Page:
The article Science Magazine doesn't want you to readPETER A. LAWRENCE
An academic controversy recently erupted over the decision of Science Magazine editors to refuse publication of an article about gender difference by British biologist Peter Lawrence. Though the prestigious journal had given Dr. Lawrence a publication date and article proofs, Science editor-in-chief Donald Kennedy abruptly notified the author that the piece could not be published because it did not offer "a strategy on how to deal with the gender issue." The article, in edited form, is reproduced below.
It is not easy to write about this subject. The Cambridge University psychologist Simon Baron-Cohen published research on the "male brain" in a specialist journal in 1997, but did not dare to talk about his ideas in public for several years.
Baron-Cohen makes one point clear: You cannot deduce the psychological characteristics of any person by knowing their sex. Arguing from the scientific literature that men and women typically have different types of brains, he nevertheless points out that "some women have the male brain, and some men have the female brain." Stereotyping is unscientific "individuals are just that: individuals."
Yet Baron-Cohen presents evidence that males on average are biologically predisposed to systemize, to analyze, and to be more forgetful of others, while females on average are innately designed to empathize, to communicate, and to care for others.
Autism spectrum conditions provide another example. People with these problems communicate poorly; they are unable to put themselves in another's place, and have difficulties with empathizing. They may treat others as objects. They often become obsessed and show repetitive behaviour. The less severely affected can become experts on recondite subjects, such as train timetables or ocean temperatures. Most relevant for our arguments is that autism spectrum conditions are largely sex-limited, being between four and nine times more frequent in males. From many studies, including psychology and neuroanatomy, Baron-Cohen argues convincingly that autism spectrum conditions are an extreme form of maleness.
It will not have escaped the notice of many scientists that some of their colleagues and maybe themselves have more than a hint of these "autistic" features. There is good evidence that this type of single-mindedness is particularly common in males. Indeed, we might acknowledge that a limited amount of autistic behaviour can be useful to researchers and to society. For example, a lifetime's academic concentration on a family of beetles with more than 100,000 species may seem weird, but we need several such people in the world for each family. And most of these specialists will be men.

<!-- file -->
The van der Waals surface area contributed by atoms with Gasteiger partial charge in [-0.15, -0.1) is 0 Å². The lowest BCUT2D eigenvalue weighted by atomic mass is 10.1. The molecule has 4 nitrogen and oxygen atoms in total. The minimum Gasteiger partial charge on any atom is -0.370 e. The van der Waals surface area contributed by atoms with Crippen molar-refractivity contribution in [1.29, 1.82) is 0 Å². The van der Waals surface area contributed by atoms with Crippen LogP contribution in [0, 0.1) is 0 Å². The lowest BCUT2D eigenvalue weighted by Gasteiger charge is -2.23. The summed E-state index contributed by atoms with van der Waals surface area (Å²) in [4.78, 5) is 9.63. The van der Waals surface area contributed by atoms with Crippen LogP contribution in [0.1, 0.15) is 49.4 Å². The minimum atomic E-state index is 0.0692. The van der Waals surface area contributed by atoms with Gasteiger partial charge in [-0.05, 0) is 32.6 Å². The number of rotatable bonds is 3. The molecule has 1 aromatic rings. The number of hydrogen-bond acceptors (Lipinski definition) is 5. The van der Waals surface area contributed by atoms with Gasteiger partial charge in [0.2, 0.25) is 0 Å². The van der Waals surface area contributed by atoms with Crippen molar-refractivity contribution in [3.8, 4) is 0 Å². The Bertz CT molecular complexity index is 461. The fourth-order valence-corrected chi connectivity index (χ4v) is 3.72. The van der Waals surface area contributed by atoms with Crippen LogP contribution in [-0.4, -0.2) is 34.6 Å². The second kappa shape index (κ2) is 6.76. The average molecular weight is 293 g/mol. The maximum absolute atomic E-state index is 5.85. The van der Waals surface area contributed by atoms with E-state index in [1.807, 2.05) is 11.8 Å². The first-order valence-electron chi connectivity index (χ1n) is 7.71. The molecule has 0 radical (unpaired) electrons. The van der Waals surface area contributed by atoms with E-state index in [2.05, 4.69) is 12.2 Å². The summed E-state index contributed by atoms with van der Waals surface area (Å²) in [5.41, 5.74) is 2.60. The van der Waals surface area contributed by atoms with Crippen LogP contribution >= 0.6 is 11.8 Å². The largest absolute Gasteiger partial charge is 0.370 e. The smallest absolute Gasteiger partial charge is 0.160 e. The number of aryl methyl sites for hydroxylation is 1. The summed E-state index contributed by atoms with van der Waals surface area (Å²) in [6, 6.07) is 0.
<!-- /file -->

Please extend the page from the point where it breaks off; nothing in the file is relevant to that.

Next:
It follows that if we search objectively for an obsessive knowledge, for a mastery of abstruse facts, or for mechanical understanding, we will select many more men than women. And if males on average are constitutionally better suited to be this kind of scientist, it seems silly to aim at strict gender parity.
However, in professions that rely on an ability to put oneself in another's place, at which women on average are far superior, we should expect and want a majority of women. For example, among current student members of the British Psychological Society, there are 5,806 women to 945 men; and among graduate psychologists, 23,324 women to 8,592 men.
Many who have turned their attention to explaining the fall out of women from the hard sciences have ascribed the phenomenon to a mixture of discrimination and choice. Regarding overt discrimination, in a lifetime in science, I have seen only little, and it has been both for and against women. Surely, gender discrimination cannot explain more than a tiny part of this trend.
But there is a different kind of discrimination that particularly damages creative pursuits such as science. There is good psychological evidence that aggression and lack of empathy are on average male characteristics, and we may agree with Baron-Cohen that for both sexes, "nastiness … gets you higher socially, and gets you more control or power." In this struggle, men climb higher because they are on average more ruthless, and many women, as well as a gentle minority of men, shy away from competing with them.
Peter A. Lawrence "The article Science Magazine doesn't want you to read." National Post (February 16, 2006).
Edited version of the original article reprinted with permission from the National Post. The original article is referenced below.
Peter A. Lawrence, "Men, Women, and Ghosts in Science," Public Library of Science (January 17, 2006).
Republished courtesy of the Public Library of Science Biology. This is an open-access article distributed under the terms of the Creative Commons Attribution License, which permits unrestricted use, distribution, and reproduction in any medium, provided the original author and source are credited. The original article may be viewed here.
Peter A. Lawrence is at Medical Research Council Laboratory of Molecular Biology, Cambridge, United Kingdom. He is the author of The Making of a Fly: The Genetics of Animal Design.
Copyright © 2006 Peter
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